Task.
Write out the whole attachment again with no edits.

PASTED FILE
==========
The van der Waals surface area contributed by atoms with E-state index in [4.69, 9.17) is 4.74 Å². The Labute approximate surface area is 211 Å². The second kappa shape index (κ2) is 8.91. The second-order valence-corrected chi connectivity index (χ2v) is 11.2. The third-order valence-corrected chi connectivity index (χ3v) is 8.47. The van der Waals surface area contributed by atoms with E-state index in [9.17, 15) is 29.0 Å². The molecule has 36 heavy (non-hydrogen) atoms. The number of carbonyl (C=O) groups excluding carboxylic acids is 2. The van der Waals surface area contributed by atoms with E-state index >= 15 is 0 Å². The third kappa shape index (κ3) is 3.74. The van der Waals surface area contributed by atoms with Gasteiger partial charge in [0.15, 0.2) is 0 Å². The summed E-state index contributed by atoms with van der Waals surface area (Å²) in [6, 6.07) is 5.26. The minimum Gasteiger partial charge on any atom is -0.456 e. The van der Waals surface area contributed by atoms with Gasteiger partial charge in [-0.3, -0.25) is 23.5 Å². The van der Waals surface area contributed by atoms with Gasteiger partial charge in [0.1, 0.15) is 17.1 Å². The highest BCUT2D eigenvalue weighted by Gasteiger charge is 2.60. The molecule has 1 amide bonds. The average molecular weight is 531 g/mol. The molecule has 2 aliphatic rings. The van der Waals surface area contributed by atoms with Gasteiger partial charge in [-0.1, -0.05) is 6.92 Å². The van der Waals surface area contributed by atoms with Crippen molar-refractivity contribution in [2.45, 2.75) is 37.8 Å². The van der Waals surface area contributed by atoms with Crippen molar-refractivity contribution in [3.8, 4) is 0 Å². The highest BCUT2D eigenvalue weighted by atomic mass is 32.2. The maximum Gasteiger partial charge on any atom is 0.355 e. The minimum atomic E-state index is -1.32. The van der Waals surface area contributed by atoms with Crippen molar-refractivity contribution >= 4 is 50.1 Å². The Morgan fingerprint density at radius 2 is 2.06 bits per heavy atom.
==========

The van der Waals surface area contributed by atoms with E-state index in [4.69, 9.17) is 4.74 Å². The Labute approximate surface area is 211 Å². The second kappa shape index (κ2) is 8.91. The second-order valence-corrected chi connectivity index (χ2v) is 11.2. The third-order valence-corrected chi connectivity index (χ3v) is 8.47. The van der Waals surface area contributed by atoms with E-state index in [9.17, 15) is 29.0 Å². The molecule has 36 heavy (non-hydrogen) atoms. The number of carbonyl (C=O) groups excluding carboxylic acids is 2. The van der Waals surface area contributed by atoms with E-state index >= 15 is 0 Å². The third kappa shape index (κ3) is 3.74. The van der Waals surface area contributed by atoms with Gasteiger partial charge in [0.15, 0.2) is 0 Å². The summed E-state index contributed by atoms with van der Waals surface area (Å²) in [6, 6.07) is 5.26. The minimum Gasteiger partial charge on any atom is -0.456 e. The van der Waals surface area contributed by atoms with Gasteiger partial charge in [-0.3, -0.25) is 23.5 Å². The van der Waals surface area contributed by atoms with Gasteiger partial charge in [0.1, 0.15) is 17.1 Å². The highest BCUT2D eigenvalue weighted by Gasteiger charge is 2.60. The molecule has 1 amide bonds. The average molecular weight is 531 g/mol. The molecule has 2 aliphatic rings. The van der Waals surface area contributed by atoms with Gasteiger partial charge in [-0.1, -0.05) is 6.92 Å². The van der Waals surface area contributed by atoms with Crippen molar-refractivity contribution in [2.45, 2.75) is 37.8 Å². The van der Waals surface area contributed by atoms with Crippen molar-refractivity contribution in [3.8, 4) is 0 Å². The highest BCUT2D eigenvalue weighted by atomic mass is 32.2. The maximum Gasteiger partial charge on any atom is 0.355 e. The minimum atomic E-state index is -1.32. The van der Waals surface area contributed by atoms with Crippen molar-refractivity contribution >= 4 is 50.1 Å². The Morgan fingerprint density at radius 2 is 2.06 bits per heavy atom.